W. Victor Yarlott
Improving the Identification of the Discourse Function of News Article Paragraphs
Deya Banisakher | W. Victor Yarlott | Mohammed Aldawsari | Naphtali Rishe | Mark Finlayson
Proceedings of the First Joint Workshop on Narrative Understanding, Storylines, and Events
Identifying the discourse structure of documents is an important task in understanding written text. Building on prior work, we demonstrate an improved approach to automatically identifying the discourse function of paragraphs in news articles. We start with the hierarchical theory of news discourse developed by van Dijk (1988) which proposes how paragraphs function within news articles. This discourse information is a level intermediate between phrase- or sentence-sized discourse segments and document genre, characterizing how individual paragraphs convey information about the events in the storyline of the article. Specifically, the theory categorizes the relationships between narrated events and (1) the overall storyline (such as Main Events, Background, or Consequences) as well as (2) commentary (such as Verbal Reactions and Evaluations). We trained and tested a linear chain conditional random field (CRF) with new features to model van Dijk’s labels and compared it against several machine learning models presented in previous work. Our model significantly outperformed all baselines and prior approaches, achieving an average of 0.71 F1 score which represents a 31.5% improvement over the previously best-performing support vector machine model.
A Straightforward Approach to Narratologically Grounded Character Identification
Labiba Jahan | Rahul Mittal | W. Victor Yarlott | Mark Finlayson
Proceedings of the 28th International Conference on Computational Linguistics
One of the most fundamental elements of narrative is character: if we are to understand a narrative, we must be able to identify the characters of that narrative. Therefore, character identification is a critical task in narrative natural language understanding. Most prior work has lacked a narratologically grounded definition of character, instead relying on simplified or implicit definitions that do not capture essential distinctions between characters and other referents in narratives. In prior work we proposed a preliminary definition of character that was based in clear narratological principles: a character is an animate entity that is important to the plot. Here we flesh out this concept, demonstrate that it can be reliably annotated (0.78 Cohen’s κ), and provide annotations of 170 narrative texts, drawn from 3 different corpora, containing 1,347 character co-reference chains and 21,999 non-character chains that include 3,937 animate chains. Furthermore, we have shown that a supervised classifier using a simple set of easily computable features can effectively identify these characters (overall F1 of 0.90). A detailed error analysis shows that character identification is first and foremost affected by co-reference quality, and further, that the shorter a chain is the harder it is to effectively identify as a character. We release our code and data for the benefit of other researchers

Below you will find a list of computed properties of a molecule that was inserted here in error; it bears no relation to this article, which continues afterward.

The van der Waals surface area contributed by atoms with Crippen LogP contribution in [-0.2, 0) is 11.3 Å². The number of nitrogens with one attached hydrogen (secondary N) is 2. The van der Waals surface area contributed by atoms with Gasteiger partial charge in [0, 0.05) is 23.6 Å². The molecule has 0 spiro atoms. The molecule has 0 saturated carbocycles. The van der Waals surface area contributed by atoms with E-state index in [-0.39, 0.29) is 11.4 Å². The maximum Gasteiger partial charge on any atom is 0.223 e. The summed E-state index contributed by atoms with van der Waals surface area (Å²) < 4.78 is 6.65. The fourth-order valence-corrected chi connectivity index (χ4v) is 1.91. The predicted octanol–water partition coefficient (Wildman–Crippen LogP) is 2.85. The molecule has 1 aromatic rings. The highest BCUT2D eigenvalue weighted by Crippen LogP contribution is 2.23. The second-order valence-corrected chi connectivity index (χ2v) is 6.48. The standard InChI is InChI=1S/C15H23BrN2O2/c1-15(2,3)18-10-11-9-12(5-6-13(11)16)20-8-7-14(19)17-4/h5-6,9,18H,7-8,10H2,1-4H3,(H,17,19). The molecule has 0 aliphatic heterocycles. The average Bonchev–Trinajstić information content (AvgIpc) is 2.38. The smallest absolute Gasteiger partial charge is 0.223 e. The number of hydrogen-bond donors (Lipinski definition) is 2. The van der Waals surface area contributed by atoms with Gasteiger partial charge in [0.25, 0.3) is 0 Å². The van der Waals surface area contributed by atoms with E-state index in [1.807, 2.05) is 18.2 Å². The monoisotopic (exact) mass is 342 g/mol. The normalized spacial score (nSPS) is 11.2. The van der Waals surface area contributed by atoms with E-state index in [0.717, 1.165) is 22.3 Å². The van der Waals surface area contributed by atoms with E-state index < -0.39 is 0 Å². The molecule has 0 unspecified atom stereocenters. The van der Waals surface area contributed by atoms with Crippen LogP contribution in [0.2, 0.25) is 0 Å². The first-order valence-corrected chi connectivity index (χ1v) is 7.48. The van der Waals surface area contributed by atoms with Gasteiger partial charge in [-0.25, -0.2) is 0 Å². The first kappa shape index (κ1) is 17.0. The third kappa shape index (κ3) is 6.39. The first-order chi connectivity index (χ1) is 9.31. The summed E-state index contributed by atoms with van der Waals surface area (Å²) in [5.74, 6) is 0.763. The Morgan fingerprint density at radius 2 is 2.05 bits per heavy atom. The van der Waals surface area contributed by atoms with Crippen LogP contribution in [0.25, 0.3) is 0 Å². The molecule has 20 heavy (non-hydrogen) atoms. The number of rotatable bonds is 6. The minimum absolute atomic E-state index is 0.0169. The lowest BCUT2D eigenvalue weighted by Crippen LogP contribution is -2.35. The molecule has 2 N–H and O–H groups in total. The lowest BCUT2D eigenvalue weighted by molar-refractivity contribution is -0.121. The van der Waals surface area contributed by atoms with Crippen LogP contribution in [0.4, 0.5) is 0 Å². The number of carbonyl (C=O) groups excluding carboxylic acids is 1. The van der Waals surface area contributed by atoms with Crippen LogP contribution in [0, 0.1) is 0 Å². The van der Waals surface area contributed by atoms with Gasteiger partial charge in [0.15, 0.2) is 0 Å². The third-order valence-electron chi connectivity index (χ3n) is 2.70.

Identifying the Discourse Function of News Article Paragraphs
W. Victor Yarlott | Cristina Cornelio | Tian Gao | Mark Finlayson
Proceedings of the Workshop Events and Stories in the News 2018
Discourse structure is a key aspect of all forms of text, providing valuable information both to humans and machines. We applied the hierarchical theory of news discourse developed by van Dijk to examine how paragraphs operate as units of discourse structure within news articles—what we refer to here as document-level discourse. This document-level discourse provides a characterization of the content of each paragraph that describes its relation to the events presented in the article (such as main events, backgrounds, and consequences) as well as to other components of the story (such as commentary and evaluation). The purpose of a news discourse section is of great utility to story understanding as it affects both the importance and temporal order of items introduced in the text—therefore, if we know the news discourse purpose for different sections, we should be able to better rank events for their importance and better construct timelines. We test two hypotheses: first, that people can reliably annotate news articles with van Dijk’s theory; second, that we can reliably predict these labels using machine learning. We show that people have a high degree of agreement with each other when annotating the theory (F1 > 0.8, Cohen’s kappa > 0.6), demonstrating that it can be both learned and reliably applied by human annotators. Additionally, we demonstrate first steps toward machine learning of the theory, achieving a performance of F1 = 0.54, which is 65% of human performance. Moreover, we have generated a gold-standard, adjudicated corpus of 50 documents for document-level discourse annotation based on the ACE Phase 2 corpus.
- Mark Finlayson 3
- Deya Banisakher 1
- Mohammed Aldawsari 1
- Naphtali Rishe 1
- Labiba Jahan 1
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